With a Gross Domestic Product (GDP) of more than US$ 540 billion, Argentina is one of the largest economies in Latin America. In recent years, the country has focused on economic development with social inclusion.

Argentina enjoys good relations with most of the countries in the region, particularly Brazil and Venezuela. The country also plays a leading role in regional policymaking as a representative of Latin America in the G-20, jointly with Mexico and Brazil.

Argentina's economy enjoys valuable natural resources. Thanks to its large-scale agricultural and livestock industry, the country is a major food producer. It is among the world’s largest beef exporters and the leading producer of sunflowers, yerba mate, lemons and soybean oil. The opening of the Chinese market has helped boost the country’s export potential.

The economy grew steadily during the past decade. Argentina has invested heavily in health and education, areas which account for 8% and 6% of GDP, respectively. Between 2003 and 2009, the middle class doubled in size, from 9.3 million to 18.6 million (equivalent to 45% of the population).

The country has prioritized social spending through various programs, including the Universal Child Allowance, which reaches approximately 3.7 million children and adolescents up to age 18, 9.3% of the population.

In recent months the country’s fiscal situation has deteriorated due to growing outside pressures, particularly the worsening economic situation in Brazil. During the first half of 2015, the primary deficit reached 1% of GDP and the fiscal deficit, which includes debt payments, doubled from a year ago to 2.3% of GDP. While public sector revenue rose 29% in nominal terms during the first half of the year compared to a year earlier, spending rose even more at 40%. Growth for 2015 is estimated at about 0.5%.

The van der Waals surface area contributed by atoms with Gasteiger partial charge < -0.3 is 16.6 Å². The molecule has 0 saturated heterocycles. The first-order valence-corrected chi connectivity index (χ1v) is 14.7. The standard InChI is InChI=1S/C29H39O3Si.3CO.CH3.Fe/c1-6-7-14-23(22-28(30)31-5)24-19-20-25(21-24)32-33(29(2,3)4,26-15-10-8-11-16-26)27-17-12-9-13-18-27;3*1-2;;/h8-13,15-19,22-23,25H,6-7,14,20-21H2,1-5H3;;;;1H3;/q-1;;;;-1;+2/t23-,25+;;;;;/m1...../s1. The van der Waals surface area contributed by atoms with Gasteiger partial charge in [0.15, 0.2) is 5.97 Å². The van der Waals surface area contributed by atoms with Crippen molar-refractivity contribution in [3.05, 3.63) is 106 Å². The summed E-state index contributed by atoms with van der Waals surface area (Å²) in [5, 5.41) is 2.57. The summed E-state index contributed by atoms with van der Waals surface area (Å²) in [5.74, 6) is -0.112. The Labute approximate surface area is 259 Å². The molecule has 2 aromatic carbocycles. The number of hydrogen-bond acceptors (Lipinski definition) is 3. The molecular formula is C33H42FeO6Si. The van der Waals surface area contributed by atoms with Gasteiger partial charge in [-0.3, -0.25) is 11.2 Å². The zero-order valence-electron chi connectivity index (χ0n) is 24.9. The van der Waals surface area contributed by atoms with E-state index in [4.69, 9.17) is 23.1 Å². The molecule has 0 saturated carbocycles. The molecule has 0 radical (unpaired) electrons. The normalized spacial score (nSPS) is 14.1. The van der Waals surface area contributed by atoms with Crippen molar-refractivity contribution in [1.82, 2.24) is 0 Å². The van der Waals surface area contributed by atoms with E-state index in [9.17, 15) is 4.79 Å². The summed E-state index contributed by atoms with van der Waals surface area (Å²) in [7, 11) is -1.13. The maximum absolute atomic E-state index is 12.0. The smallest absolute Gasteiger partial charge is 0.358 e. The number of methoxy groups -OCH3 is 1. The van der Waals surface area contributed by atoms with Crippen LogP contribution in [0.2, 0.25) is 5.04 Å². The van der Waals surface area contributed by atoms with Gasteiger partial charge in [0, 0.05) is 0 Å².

Last Updated: Sep 22, 2015

The WBG strategy is built around three broad themes:

  • (a) sustained employment creation in farms and firms
  • (b) improving availability of assets for people and households
  • (c) reducing environmental risks and safeguarding natural resources

These thematic areas were selected for their contribution to achieving sustained poverty reduction and shared prosperity.

Some emblematic programs will contribute to reduce average transit time to city centers from poor neighborhoods in two metropolitan areas by 15%; or to increase by 12% the gross value of agricultural production ($/ha) of 80,000 small and medium-size farms in lower-income areas; and will support an increase in effective national healthcare coverage from 28% to 50%. 

The new strategy focuses on working with the country’s poorest provinces and in large urban areas.  There will be support for programs designed to increase the employability of young people through training, apprentice programs and corporate partnerships. In large cities, the strategy will promote activities that include logistics solutions, urban transport, basic services, skills development and governance in communities and low-income municipalities.

Last Updated: Sep 22, 2015